In honor of Veteran's Day, I decided to watch this war film, which is considered a classic - and it's considered a classic for good reason. The Big Red One follows the 1st infantry division, nicknamed the "Big Red One", as they are initially deployed all the way until the end of World War II. In real life, the director Sam Fuller was a member of this very same division in WWII, so it's highly likely a good portion of the movie is based on his real life experiences.
My first observation about the film is how it looks. For a movie shot in 1980, it's still very stunning to look at, which greatly aided by the locations Fuller shot…
Watched the 162 minute "Reconstruction" version from 2004.
Never before has a war film been so forth-putting and unabashedly sure at its own termite genius as Sam Fuller's The Big Red One. His biggest budgeted yarn is also his most personal, an alternately bonkers and hellish probing of war's effect on the individual soldier. The movie is an unfolding mosaic of true-life events and skirmishes that actually happened to its maverick writer-director-producer Samuel Fuller. It gleams with unpolished honesty, the type we don't get in most prestige war flicks (Platoon, Saving Private Ryan, Bridge on the River Kwai, to name the most popular examples) or even in the good war movies that actively set out to deglamorize the pomposity of…
This review reportedly contains spoilers. I can handle the truth.
Holy crap, there is a lot to like about this movie. The technique is deceptively simple. Pay attention to how Fuller uses close ups and zoom lenses to create a sense of a large scale war despite a small budget. The story balances between a serious war story and a schlock B-movie. My personal preferences tend toward exploitation. The birth scene for instance, one of my favorites. I love it when directors reveal they have a god damn sense of humor within these serious dramas. Lee Marvin screaming “Puss-ayyyy! Puss-ayyy!” will become a reoccurring Freudian nightmare for me from now on.
And the really fucked up thing about the whole movie is finding out that Sam Fuller actually went through…
Want to watch Sam Fuller tell war stories? Of course you do.
The Big Red One is based heavily on the director's own experiences in the 1st Infantry Division. As you can imagine from a veteran and master storyteller, every war movie theme under the sun is wrapped into this epic (this being the 163-minute restored version). The distaste for violence, the necessity of cruelty, the soul-crushing irony. They're all here, packed neatly into their own little episodes.
And whoa. Mark Hammill is amazing in this, as is Lee Marvin. Marvin carries the melancholy and the world weariness. Hammil carries the darkness. And he brings it big time.
It's confusing at times and the traditional trumpet score seems out of place, but the earnest writing and dialogue are to die for.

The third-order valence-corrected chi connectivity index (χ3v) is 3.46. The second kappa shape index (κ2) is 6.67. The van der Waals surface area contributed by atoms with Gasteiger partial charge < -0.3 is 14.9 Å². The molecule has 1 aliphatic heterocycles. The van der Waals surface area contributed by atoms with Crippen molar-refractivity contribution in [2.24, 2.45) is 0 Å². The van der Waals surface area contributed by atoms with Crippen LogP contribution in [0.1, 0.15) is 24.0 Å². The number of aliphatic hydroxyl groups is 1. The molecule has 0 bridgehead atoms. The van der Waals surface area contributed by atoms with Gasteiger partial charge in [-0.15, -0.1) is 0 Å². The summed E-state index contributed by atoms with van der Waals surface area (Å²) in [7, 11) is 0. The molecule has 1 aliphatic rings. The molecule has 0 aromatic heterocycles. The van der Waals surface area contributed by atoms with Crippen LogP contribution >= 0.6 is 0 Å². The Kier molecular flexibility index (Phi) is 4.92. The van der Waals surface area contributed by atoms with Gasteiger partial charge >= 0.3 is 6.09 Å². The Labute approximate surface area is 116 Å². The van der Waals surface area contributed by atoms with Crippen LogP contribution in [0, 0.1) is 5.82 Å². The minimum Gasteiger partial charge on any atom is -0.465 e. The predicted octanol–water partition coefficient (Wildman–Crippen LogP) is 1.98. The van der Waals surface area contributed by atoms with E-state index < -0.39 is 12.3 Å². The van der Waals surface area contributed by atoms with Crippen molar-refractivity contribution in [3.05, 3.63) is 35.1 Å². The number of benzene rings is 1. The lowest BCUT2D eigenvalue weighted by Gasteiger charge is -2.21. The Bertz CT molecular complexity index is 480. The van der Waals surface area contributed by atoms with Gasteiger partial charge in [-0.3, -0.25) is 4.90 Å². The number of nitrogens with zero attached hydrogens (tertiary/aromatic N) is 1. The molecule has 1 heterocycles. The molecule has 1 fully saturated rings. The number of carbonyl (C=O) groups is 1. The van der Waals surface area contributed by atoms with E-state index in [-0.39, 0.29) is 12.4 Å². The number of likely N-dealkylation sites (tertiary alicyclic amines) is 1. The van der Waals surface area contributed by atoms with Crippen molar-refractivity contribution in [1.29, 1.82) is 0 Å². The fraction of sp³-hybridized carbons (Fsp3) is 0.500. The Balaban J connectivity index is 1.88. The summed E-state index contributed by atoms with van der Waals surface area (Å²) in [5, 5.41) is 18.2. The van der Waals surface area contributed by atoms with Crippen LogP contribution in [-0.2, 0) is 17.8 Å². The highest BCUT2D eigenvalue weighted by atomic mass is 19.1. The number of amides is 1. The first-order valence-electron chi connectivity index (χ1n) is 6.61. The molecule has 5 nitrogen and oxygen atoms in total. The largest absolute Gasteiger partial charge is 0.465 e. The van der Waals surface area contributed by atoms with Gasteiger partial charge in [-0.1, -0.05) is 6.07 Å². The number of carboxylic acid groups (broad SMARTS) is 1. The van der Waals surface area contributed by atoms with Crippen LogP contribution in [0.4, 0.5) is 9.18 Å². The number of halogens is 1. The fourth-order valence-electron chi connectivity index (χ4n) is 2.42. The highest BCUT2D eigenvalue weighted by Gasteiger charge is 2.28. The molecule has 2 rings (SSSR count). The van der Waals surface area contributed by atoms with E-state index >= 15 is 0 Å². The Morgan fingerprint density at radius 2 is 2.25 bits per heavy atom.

After "Saving Private Ryan", the D-Day landing midway through "The Big Red One" seems like it was filmed by a dopey 6th grader who'd borrowed Daddy's camera. But then again, what COULD compare to that masterful sequence from Spielberg - which also had the benefit of opening the film with that visceral, brutal scene - here in Red One the D-Day landing is a highlight, but it's also just another whistlestop on the squad's Euro/North African tour of killing (or murder). "Red One" is very dated, for sure, in its filming style, in its sedate pace, in its repetitive themes - its a 1980s film that in many many could have come from 20, 30, even 40 years before. That…
(This review is for the directors Cut) I have very mixed feelings on this war film.
This film succeeds in being a very true retelling of director Samuel Fuller's experiences of World War Two so I give it credit for that.
I also must say, the last 15 minutes of this film were amazing, I only wish the rest of the film could've managed to be just as effective.
The cinematography was decent, at times clever but there's a counter side to that, which is the action scenes were lazy. I don't know if I should really call them lazy, but they were very unrealistic at times and took me right out of the film.
Even with very little emotion…
Harvard Film Archive, Cambridge, Massachusetts
In World War I, Private Possum (Lee Marvin) kills a German solider and returns to headquarters, where he's told the war ended "about four hours ago."
Since the war was over, was it murder when he killed the German? Are the signatures of distant leaders on a piece of paper the only distinction between murder and justifiably killing someone as an act of war? Are the actions themselves morally different because of when they took place?
Twenty four years later, Sgt. Possum leads the Big Red One during World War II. When his squad crosses the field where he killed the German years earlier, they find a memorial.
Johnson: Would you look at how fast they put up the names…
Originally a list made prior to Cannes 2014, now updated every mid-April.
This is every Palme d'Or nominee since the…